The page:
Reviewer: Amy Lignor
Title: Rain is Not My Indian Name
Author: Cynthia Leitich Smith
Publisher: Harper Teen
Release Date: July 2001
Genre/Sub-genre: YA Fiction
Publisher’s Age/Grade Recommendation: Ages 14 yrs and up
OUAR’s Age/Grade Recommendation: Ages 12 yrs and up
Year/Setting: Present day, Kansas
Overall Rating: 3.0
Sexual Content Rating: None
Language (Profanity/Slang) Content Rating: None
Violent Content Rating: Minimal
Cynthia's Website/Blog: www.cynthialeitichsmith.com
As everyone knows, I am a huge fan of this author. I was so blessed to be able to read Tantalize and Eternal, so I decided to go "back in time" and read others that this wonderful author had written. I was not disappointed.
Unlike her foray into the world of vampires, this book is not a fantasy. This is a very real girl, by the name of Rain, who lives a very real life in her small town of Hannesburg, Kansas. First of all, I love the small town appeal in any book. The local grocery store; sitting by the water tower with your best friend; planning your futures together as you stare around at the one place you will forever call home no matter how far you go or what success you make of yourself...a nice feeling washes over you when you remember your place in the world from when you were a child.
Rain's best friend is Galen. They've known each other forever. One night, New Years Eve, Rain decides that she's going to take that next step; time to move Galen from the tier of friendship to the tier of first love.
Unfortunately, it's also the night that Galen would be taken from her by an icy-road accident. Rain is strong. She has a strong family and she has people behind her that love and support her with all their hearts. Her brother, Fynn is the local "hot guy". He's dating Natalie, the local reporter. Fynn works hard at his job out of town, and wears suits that show off how truly handsome he is. Even the local cheerleaders go by their house and whistle when he gets out of the car. Talk about stalkers. But Natalie is the woman for him. She's calm, quiet, but strong. She has opinions and doesn't mind expressing them. And...she's pregnant.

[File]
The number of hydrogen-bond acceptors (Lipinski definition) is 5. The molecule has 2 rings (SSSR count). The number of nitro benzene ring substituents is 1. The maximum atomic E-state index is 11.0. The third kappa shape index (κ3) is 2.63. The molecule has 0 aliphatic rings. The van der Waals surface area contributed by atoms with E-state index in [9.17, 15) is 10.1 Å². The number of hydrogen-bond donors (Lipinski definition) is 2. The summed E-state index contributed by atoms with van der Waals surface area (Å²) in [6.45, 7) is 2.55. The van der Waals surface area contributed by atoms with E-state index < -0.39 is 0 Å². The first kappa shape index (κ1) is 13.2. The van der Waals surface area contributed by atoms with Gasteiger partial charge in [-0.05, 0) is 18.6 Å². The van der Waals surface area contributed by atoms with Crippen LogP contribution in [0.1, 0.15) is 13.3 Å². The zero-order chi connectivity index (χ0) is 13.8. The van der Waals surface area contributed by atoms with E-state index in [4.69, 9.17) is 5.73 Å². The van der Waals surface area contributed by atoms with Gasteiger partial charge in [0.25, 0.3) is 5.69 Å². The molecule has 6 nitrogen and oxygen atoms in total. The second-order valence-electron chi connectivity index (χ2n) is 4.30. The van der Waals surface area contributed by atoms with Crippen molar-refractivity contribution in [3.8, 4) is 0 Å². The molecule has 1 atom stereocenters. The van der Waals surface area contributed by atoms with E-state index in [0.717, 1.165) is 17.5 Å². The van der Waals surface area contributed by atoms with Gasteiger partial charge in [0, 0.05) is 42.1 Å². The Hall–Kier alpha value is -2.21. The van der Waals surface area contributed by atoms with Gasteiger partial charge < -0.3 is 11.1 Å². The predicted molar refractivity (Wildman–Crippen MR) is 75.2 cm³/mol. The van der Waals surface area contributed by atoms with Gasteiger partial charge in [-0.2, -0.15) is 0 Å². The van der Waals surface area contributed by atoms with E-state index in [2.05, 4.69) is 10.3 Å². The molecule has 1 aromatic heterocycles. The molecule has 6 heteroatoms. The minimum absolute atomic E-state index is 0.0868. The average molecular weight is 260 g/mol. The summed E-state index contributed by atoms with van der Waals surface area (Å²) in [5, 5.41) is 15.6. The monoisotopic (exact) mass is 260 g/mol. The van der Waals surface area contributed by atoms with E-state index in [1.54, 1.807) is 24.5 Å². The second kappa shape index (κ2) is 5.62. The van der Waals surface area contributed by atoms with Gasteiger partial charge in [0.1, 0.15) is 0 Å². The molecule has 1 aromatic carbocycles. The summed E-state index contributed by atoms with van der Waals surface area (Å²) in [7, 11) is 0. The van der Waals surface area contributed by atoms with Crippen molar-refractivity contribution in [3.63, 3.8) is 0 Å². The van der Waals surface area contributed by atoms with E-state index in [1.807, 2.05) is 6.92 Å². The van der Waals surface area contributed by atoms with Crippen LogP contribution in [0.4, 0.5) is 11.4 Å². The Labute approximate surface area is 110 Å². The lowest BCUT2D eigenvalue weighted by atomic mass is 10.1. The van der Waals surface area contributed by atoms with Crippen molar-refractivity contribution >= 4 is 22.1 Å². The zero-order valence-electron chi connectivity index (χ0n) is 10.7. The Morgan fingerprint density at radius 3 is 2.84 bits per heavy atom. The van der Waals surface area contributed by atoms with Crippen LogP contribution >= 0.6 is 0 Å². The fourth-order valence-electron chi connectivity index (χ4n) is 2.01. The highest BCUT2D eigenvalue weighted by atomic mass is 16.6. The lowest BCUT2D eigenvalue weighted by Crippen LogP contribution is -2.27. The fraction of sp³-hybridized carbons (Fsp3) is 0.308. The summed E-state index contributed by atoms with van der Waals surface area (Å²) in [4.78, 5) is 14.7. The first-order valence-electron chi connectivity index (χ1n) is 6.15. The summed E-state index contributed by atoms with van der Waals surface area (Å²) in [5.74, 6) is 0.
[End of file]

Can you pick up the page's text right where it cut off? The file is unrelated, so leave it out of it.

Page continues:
Rain's mother is gone. Her father is on the island of Guam. He's a soldier there, and calls his daughter every once in a while to let her know how the weather is. He's not a bad father, by the way. He made a good decision for his children. To get Rain through the pain and loss, she finds herself a job at her local newspaper. She is to photograph the campers that are going to her Aunt Georgia's Indian camp. Alot of the townspeople, including Galen's mother, want this Indian Camp closed. They feel that since there aren't enough Native Americans in the town, that the money should be used for other, more important things. Rain is on a seesaw with this particular camp, because even though she'd like to take a reporter's view on everything, she is part of the tribal community. There is a part of her that belongs in this world, and perhaps, she can find a place for herself - a place where she belongs.
The family elements of this story are truly strong. It makes me think of when I look at my own recently-turned-eighteen-year-old-daughter, and wonder what her life will be like. Will she find her place in this world? Will she be able to re-experience loss, pain and be able to recover with the strength and power that I feel inside her soul? I hope so. I'm giving this book to her right now. She loves to read. Her imagination is wonderful, and the story that Ms. Smith has written will be a good stepping stone for her.
Again, read this author...she knows what she's doing.
Until next time,
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